Over the past two weeks, I’ve spent some quality time with guy friends – a week-long trip to Texas for a wedding, half-price apps to catch up with a pal, a lazy Sunday afternoon with my fiance and his roommates – and I’ve once again been subjected to the world of “guy talk.”
With said exposure, annoyances of the past have resurfaced, and I find myself wondering: Are college guys really the shallow, sex-driven fiends they so often portray themselves as? Before an onslaught of outcries ensues from the mouths of my male counterparts, let me present a few disclaimers.
First, let it be known that I choose to surround myself with guy friends because I find the opposite sex generally easy to get along with, relatively devoid of drama and lacking the propensity to be intentionally cruel. I am also confident that my friends are the best of the best, and although they have a tendency to sound like arrogant jerks at times, I wouldn’t trade them for the world.
Second, I am not employing an “all men are pigs” attitude; I’m simply applying the research, shall we say, from my interactions with college-aged men and guys in their late 20s in a generalized manner.
Furthermore, if you’re one of those males who don’t take part in the rating-extravaganza that sweeps the nation, I applaud you for your keen sense of tact and respect. I’m aware that women may also participate in said ranking system; however, I have never witnessed this disgusting discourse from my female peers, so I feel that I can safely assume that the numbering system is not prevalent among women.
I have noticed among my male counterparts an inclination to speak of women as though they are animals or objects to deliver carnal pleasures. Conversations are digit-riddled as rankings from one to 10 are issued according to “hotness,” something that rather displeases me.
Luckily, my guy chooses to avoid making any brash statements – at least, when he’s around me – but others who are comfortable with my presence let their tongues fly, offering a multitude of analogies, metaphors and hyperboles to describe their attraction – or lack thereof – to a particular woman based almost entirely on her appearance.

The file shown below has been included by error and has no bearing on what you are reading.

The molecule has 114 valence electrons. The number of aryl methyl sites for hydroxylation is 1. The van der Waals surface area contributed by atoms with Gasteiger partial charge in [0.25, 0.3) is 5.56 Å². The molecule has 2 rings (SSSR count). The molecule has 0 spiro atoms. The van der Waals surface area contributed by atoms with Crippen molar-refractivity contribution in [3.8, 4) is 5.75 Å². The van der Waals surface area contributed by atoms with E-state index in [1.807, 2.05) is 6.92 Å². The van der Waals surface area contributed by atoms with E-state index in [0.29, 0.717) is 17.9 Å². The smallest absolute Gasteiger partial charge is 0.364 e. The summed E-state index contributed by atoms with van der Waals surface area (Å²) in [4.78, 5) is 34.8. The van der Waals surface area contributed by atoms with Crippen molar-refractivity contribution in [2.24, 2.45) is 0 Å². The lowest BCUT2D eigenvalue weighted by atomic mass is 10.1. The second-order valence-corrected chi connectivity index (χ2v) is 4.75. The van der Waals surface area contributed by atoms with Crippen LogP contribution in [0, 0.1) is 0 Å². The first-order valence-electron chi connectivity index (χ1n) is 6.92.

Occasionally, statements resembling, “Yeah, she’s a solid nine, but she’s dumber than a box of rocks,” or “Well, she’s not a dime, but she’s pretty nice,” are tossed into the conversation, considered briefly and shortly after dismissed. At this point in the dialogue, my expression turns relatively sour, and my remarks get a little critical. I’m quick to remind my friends that while they don’t consider Susie Q to be a perfect “10,” few of them even surpass the “seven” mark – if they can toss around statistics, why shouldn’t I?
Often my pals jump to the defense, shocked and offended by my interjection as if I have thoroughly wounded their pride, and attempt to reassure me that, of course, they know there’s more to a relationship than really great intercourse or a smokin’ hot bod. And I’m sure most of my pals do value a sense of humor, sweet disposition and self-esteem above physical attributes.
Nonetheless, it disappoints me to hear the insensitive conversations many guys host about a girl who’s a “negative four at best” or an old friend who has a “cute face” but has “packed on the weight since high school.” I overhear conversations like these when I wait tables, when I hang out with friends or when I’m in the general public.
Guys, I’m not sure if you’re aware, but girls do hear these things – and if you think ranking a girl a “10” will score you a date or some form of gushing gratitude, you are a seriously mistaken. Since when do looks last a lifetime? In 40 years, we’ll all be wrinkled, dotted with sun spots and more than likely carry around a few more pounds than we did in our 20s.
I’ve come to the conclusion, then, that these ratings are a way for guys to feel better about themselves. After all, this is the only logical reasoning I can find. Why else would males choose to ridicule the women they may someday marry based on shallow logic and a poor attempt to be humorous? Surely they must feel insecure about their own looks or personalities and are therefore critical of their counterparts in an effort to stroke their own egos. Or, they’re just setting their sights ridiculously high.
One male friend has explained to me that the rating system is a part of men, stating that it’s “in our blood.” Essentially, if you’re a female, you can’t truly comprehend the scale. And, he was quick to add, personality plays no role in determining a girl’s “number.” Sheesh.
Whatever the reason, I’d like to offer some advice to my collegiate counterparts: Don’t. Do. It. If you feel the urge to share your opinion of a girl with your friends, at least refrain from doing so around other females, even if they are just “one of the guys” – because the girls you are friends with may well be your connection to a future date, and if they perceive you to be a cotton-headed ninny-muggins, you probably won’t be recommended.